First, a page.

Finding The Pony

There are many variations to the story about the exuberantly optimistic boy who, when presented with a huge pile of horse manure, began jumping excitedly. He dove into the pile and began digging around. When asked why, he replied that with this much manure there was bound to be a pony in there somewhere.

I once told a friend that one of the things I admired about her was that whenever faced with adversity she always began searching for the pony (and usually found it).

Earlier this year I was faced with just such a pile of manure. My biggest client was undergoing some changes and the probability was high that I would see a significant drop in income.  Momentary images of home foreclosure and car repossession flashed through my head.

My second reaction was to begin  a search for new sources of replacement revenue, but my first few attempts were not fruitful. It looked like a tough stressful slog.

Then a little voice said, “Hey, you know that plan you’ve had in the back of your head?  That may be the answer to your problems.”  I had long ago said that when the value of my home got high enough I would sell and buy something – probably smaller – that I could pay cash for. My wife’s input was that if we did so she wanted to move out of the big city and into some place more rural.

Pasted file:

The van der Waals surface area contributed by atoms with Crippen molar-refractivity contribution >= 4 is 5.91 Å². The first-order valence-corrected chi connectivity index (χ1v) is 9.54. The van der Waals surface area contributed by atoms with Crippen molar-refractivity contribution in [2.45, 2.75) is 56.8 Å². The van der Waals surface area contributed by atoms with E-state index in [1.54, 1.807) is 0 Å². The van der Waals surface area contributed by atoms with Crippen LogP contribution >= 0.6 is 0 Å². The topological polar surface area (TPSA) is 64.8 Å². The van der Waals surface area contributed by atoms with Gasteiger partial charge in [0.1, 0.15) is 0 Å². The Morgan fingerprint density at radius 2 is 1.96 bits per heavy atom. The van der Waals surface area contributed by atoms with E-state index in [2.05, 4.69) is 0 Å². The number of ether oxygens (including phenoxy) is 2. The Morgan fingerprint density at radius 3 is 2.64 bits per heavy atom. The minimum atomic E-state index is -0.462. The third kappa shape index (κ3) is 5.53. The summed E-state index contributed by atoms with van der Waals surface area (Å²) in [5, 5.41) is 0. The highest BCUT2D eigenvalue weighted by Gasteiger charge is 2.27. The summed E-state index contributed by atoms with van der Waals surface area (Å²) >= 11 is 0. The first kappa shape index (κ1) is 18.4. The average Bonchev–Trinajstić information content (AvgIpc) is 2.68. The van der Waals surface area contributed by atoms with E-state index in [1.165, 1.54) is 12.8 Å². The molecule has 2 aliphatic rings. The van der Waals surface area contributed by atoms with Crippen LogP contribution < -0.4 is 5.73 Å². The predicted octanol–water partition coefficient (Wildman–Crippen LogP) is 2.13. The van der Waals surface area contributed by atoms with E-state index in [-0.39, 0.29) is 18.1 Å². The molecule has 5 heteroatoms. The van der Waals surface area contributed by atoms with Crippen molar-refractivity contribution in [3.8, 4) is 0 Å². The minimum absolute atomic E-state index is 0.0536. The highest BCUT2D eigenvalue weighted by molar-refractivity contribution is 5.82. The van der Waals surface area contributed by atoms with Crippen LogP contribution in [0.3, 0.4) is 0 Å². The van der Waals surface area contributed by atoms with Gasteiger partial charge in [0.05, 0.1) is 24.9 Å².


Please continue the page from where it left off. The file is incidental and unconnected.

The value of my home had risen dramatically in the past year.  A quick check of rural home prices revealed that it might just be possible.  My wife and I took a hard look at the budget and it was apparent that by losing the mortgage and some other expenses, we could live quite well without my biggest client’s revenue.

Three-and-a-half months later, we sit in a jewell of a home about 50 miles from the big city – a home that we own free and clear.  Not only that, we’ve cut our expenses in half. (Our car insurance went down by $950/yr for example.)

And as a result, We’re living a much more stress-free relaxing life.  No big city crowds. No big city traffic.  No big city smog. No big city noise. With a much smaller ‘nut’ to crack every month, I can be much more picky about the clients and projects I take on.  I have much more free time – time for my old hobbies.

I’ve lost count of the number of times I’ve heard people say, “Oh I wish I could move into the country to a place all mine.”  I’ve realized that I’m living a dream held by many.

For me, I think of it as finding the pony.

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